11. TCGreek

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    What more can I add?
     
  12. EdSutton

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    Believing Bible Study by Dr. Hills, is the first book where I encountered this.

    And as I said, this was the effective, although not technically held view, of Dr. Edward F. Hills, which would seem to be consistent with the quote from his book.

    Ed
     
  13. John of Japan

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    Good post. As you say, many KJVO writers depend on the ideas of Hills, including Ruckman--though I much prefer Hills' gentle approach.

    For Christianbookshelf: for your timeline, Hills published Believing Bible Study in 1967. I loaned out his other book quoted above and never got it back. It was first published in 1956.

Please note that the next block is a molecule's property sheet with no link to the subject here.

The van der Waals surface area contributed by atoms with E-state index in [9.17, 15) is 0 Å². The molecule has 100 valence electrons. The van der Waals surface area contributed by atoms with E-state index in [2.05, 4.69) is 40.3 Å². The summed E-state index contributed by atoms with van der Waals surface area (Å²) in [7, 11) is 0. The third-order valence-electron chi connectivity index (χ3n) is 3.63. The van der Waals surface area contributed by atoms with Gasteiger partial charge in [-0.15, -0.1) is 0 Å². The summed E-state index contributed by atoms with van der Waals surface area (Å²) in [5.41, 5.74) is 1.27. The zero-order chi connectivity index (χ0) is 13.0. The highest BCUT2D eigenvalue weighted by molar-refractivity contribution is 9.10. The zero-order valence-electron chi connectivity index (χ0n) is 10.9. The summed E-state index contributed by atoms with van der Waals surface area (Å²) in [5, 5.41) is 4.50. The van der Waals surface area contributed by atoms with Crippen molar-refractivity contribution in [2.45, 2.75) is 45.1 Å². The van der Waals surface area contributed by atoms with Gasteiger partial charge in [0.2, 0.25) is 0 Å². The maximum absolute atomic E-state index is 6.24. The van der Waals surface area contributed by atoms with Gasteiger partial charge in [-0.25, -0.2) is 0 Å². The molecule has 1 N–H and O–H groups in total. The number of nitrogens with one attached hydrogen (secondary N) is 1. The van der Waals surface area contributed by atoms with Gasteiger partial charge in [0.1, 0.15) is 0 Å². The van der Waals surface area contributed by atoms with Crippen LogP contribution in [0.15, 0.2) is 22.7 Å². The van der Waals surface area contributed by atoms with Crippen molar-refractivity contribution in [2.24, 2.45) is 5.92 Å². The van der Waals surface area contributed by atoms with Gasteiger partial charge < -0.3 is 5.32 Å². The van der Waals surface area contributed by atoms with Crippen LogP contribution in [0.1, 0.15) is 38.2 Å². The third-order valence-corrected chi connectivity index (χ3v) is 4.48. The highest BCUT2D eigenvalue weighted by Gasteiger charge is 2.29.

14. christianasbookshelf

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    I believe this to be correct. I have Hills' book "The King James Version Defended" and had to use it way back in Bible school for "Manuscript Evidence." It's been years since I've read it, but I remember him being a "TR man" vs. a KJV-only man.

    Another thing I remember about it was that it was scholarly, which to me was a big deal (and still is). Hill didn't take the in-your-face position we see a lot of today. The "bless God, if you don't like the KJV, lump it!" yadda, yadda, yadda, that goes against everything 1 Cor. 13 states. I think my professor had us read Hills' book for that same reason. He's a thinker and liked the style of that book.
     
  15. christianasbookshelf

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    So is it safe to say that there really isn't any scholarly historical evidence to claim perfection in the King James version? I ask that honestly. If some out here who hold to the KJV=perfection idea want to present evidence which we have not considered, please do so. I want to know the truth.

    But allow me to add a few things that, IMO, need to be guarded against: